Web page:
WHO Caught Doing China’s Dirty Work, Blacklist Affected Everyone Regardless of Nationality

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Commentary

The World Health Organization once again has been busted stepping up to bat for the People’s Republic of China with a blacklist that affected people from every country in the world.

This most recent discovery only solidifies the WHO’s reputation as a group seemingly dedicated to supporting communist China’s global ambitions.

The blacklist came to light Thursday during a meeting of the WHO’s decision-making body, the World Health Assembly.

According to Taiwan News, social media users watching the proceedings through a Facebook livestream soon discovered that the word “Taiwan” was blocked by the WHO account broadcasting the meeting.

“China virus,” “Wuhan virus” and other terms were also blocked by the page.

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Anyone trying to post comments with blocked terms, regardless of national origin, was prevented from doing so by the automatic page feature. The error message given by Facebook can be seen in the tweet below.

Users from Taiwan, formally known as the Republic of China, are no strangers to communist-controlled conversations, and many quickly worked out ways around the censors.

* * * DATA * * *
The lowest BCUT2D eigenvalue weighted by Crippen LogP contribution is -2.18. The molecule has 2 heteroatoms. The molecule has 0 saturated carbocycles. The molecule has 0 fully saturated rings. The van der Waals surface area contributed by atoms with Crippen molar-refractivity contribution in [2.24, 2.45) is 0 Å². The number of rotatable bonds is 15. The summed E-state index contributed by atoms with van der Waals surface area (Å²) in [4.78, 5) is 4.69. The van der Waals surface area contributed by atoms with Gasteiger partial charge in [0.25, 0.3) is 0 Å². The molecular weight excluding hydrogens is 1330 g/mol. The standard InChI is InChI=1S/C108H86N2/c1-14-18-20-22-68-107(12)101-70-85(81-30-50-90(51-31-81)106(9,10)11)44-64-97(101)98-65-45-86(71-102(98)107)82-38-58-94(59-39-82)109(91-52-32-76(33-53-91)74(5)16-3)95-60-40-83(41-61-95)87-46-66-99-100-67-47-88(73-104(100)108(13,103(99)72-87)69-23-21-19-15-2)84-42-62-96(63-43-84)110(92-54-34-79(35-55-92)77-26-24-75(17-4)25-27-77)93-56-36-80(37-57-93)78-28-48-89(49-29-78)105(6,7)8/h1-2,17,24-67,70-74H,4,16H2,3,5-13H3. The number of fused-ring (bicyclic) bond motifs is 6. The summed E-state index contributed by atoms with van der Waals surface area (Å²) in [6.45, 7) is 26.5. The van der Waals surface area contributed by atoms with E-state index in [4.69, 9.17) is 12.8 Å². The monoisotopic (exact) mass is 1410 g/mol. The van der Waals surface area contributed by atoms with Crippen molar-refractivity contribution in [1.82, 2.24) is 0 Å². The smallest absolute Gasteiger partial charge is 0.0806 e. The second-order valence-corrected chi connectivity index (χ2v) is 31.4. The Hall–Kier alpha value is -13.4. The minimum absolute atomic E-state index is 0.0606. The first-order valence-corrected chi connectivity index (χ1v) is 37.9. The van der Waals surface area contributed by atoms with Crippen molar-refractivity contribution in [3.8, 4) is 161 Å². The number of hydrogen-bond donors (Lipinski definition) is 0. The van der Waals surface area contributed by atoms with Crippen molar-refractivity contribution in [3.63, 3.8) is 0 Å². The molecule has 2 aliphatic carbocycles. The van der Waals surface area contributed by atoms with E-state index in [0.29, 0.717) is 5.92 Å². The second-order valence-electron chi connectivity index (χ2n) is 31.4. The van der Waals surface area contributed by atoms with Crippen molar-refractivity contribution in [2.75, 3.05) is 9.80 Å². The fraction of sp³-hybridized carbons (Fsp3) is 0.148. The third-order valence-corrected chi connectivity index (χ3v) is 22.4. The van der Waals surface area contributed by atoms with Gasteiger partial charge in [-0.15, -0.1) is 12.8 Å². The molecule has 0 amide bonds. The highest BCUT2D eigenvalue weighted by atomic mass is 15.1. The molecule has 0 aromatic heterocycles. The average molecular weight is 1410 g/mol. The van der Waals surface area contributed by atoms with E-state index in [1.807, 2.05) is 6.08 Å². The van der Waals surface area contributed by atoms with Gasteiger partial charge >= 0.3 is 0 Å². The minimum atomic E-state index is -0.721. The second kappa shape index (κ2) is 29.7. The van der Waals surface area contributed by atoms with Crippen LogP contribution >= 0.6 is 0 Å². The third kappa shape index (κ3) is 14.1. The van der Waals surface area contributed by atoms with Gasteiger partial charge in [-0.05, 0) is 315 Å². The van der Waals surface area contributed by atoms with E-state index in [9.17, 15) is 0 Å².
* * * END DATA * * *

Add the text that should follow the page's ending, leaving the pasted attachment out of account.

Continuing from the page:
Is the World Health Organization censoring conversations for China?

Workarounds ranged from spacing the letters to stacking Chinese characters, all of which seemed to defeat the blacklist filter.

However, it appears the WHO had censors actively working in the comments section.

The blacklist grew as those managing the page and its livestream fought to stem the tide of pro-Taiwan comments pouring in.

Hsiao Bi-khim, Taiwanese representative to the United States, addressed the situation in a tweet Wednesday.

“If that is true,” she said, “it would be an outrage to see the WHO and Facebook teaming up to do China’s dirty work of censoring the success story in the fight against COVID-19.”

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According to Hsiao, the anti-Taiwan filters were eventually removed from the WHO’s page.

In a statement obtained by Reuters, the WHO said the terms were banned after an “onslaught” of cyberattacks included those keywords. The health organization called the blacklist a “practical measure.”

The WHO’s reckless censorship comes amid growing tensions between Taiwan and the mainland.

Fears of a communist intervention onto the island, which is claimed by the People’s Republic of China, is only reinforced by recent urging from Chinese President Xi Jinping that amphibious assault troops should prepare for battle.

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